Posted by: yachtanomaly | October 9, 2010

>9-24 Country Harbour to Liscombe Mills

>

Friday- grey drizzle, cool and wet.

Ann writes:

     I’m still dozing a lot; I don’t see how I can sleep so much. Maybe the drugs are still in my system. The only points of interest were the Cranberry Point Lighthouse that has a strangely shaped outbuilding next to it, and the bald eagle we disturbed in the channel on the way in.  We arrived at Liscomb Lodge marina around 3, and Chester answered the radio and came to help us tie up. Said he’d worked there 33 years.

Liscomb Light at Cranberry Point on Liscomb Island

    We tried to warm up with specialty coffees in the lounge. There was no fireplace and 2 drinks were over $20. Dinner later was very expensive and Jon’s planked salmon was dry. My Digby scallops were good, but the chive risotto was a bit undercooked and tasteless. I’d recommend the blueberry crumble over the chocolate trio.
     It’s quite wet and grey which doesn’t help the ambiance. The river is nice even though the organic matter gives it quite a tawny brown appearance. Liscombe Lodge has a large building with hotel style rooms, but I’d go for the little cabins along the river if I had to pick. They’re really cosy looking and it looks like each one has it’s own fireplace.

Jon on lawns sloping down to Liscomb River
Ann admiring the hydrangeas

BTW- this area can’t seem to agree whether the spelling is Liscomb or Liscombe.

Jon writes:

After weighing anchor and getting the thick mud washed off the anchor and chain, we began motoring in light winds down the coast 30 miles to Liscomb. The Liscomb Lodge is about 8 miles up the harbor and river, and is a large hotel and conference center run by the province of Nova Scotia. The channel is narrow but marked, and we arrived at a somewhat ramshackle dock wondering if that was really it. But Chester, the marina manager for 30 years answered on VHF to say go ahead and tie up, just don’t tie to the Hurricane Earl damaged bits. We were the only one there in what is supposed to be a very popular spot. You get the run of the resort (hiking trails, indoor pool, etc.) included in your $40 berthing fee. We ate at the restaurant famed for its cedar planked salmon (perhaps living on its reputation?).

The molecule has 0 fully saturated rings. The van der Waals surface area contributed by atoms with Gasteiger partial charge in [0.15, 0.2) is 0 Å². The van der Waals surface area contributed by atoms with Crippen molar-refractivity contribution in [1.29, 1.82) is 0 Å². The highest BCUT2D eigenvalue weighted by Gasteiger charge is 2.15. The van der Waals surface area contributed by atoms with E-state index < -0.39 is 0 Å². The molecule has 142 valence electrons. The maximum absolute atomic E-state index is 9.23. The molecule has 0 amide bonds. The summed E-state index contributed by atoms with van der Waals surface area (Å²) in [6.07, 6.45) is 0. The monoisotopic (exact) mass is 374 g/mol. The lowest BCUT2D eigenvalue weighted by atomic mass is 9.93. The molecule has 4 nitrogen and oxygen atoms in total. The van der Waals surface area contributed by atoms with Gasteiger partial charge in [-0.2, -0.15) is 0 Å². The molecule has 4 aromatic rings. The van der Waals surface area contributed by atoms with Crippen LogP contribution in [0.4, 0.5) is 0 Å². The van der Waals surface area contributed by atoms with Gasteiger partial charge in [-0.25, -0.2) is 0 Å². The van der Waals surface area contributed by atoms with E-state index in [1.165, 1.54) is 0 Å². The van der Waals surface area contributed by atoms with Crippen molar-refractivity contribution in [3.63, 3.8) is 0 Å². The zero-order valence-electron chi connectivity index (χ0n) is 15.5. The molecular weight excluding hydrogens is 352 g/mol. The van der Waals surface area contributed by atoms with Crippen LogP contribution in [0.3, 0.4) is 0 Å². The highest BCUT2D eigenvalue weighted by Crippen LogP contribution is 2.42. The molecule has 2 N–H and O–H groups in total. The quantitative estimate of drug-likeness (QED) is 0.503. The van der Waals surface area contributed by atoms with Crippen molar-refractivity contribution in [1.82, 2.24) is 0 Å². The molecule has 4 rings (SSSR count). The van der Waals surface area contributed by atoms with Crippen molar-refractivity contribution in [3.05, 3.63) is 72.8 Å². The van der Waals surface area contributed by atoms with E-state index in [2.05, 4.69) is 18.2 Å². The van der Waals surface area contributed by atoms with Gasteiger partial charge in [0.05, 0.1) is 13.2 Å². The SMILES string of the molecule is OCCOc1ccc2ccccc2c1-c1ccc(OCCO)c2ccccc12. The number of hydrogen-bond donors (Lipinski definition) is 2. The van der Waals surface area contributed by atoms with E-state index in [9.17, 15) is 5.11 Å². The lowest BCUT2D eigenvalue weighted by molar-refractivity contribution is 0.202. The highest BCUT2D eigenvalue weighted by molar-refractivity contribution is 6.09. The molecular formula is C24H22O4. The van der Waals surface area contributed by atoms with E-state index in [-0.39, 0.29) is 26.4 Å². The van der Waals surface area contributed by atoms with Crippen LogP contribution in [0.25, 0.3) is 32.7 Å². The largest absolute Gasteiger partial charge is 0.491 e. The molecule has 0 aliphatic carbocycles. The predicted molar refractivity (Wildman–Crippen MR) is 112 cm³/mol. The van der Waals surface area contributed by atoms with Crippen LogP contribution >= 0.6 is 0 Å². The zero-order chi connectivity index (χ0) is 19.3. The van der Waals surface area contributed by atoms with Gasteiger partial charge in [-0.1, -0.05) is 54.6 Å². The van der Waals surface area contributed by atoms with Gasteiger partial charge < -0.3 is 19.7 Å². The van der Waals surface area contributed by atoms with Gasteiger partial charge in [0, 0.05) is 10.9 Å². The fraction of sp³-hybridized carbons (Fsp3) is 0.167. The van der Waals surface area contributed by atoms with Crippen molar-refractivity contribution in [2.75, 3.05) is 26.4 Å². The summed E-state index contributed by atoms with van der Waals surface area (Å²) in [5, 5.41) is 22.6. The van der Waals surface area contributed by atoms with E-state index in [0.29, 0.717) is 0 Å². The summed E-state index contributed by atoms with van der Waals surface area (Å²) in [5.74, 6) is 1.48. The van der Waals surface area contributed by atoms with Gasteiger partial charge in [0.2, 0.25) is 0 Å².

View of ‘Anomaly’ in the Liscomb River from the restaurant deck
If you were looking for a secluded quiet week in the woods, this might be a good place. The setting is beautiful and the cabins are oh-so-cute.


‘Anomaly’ is currently lying Northeast Harbor, Mount Desert Island, Maine
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Responses

  1. >just wanted to let you know that I continue to enjoy your trip, not as much as you, perhaps, but it is still enjoyable to read. lloyd hermanNonsuch 30 U RendezvousPort Washington, NY


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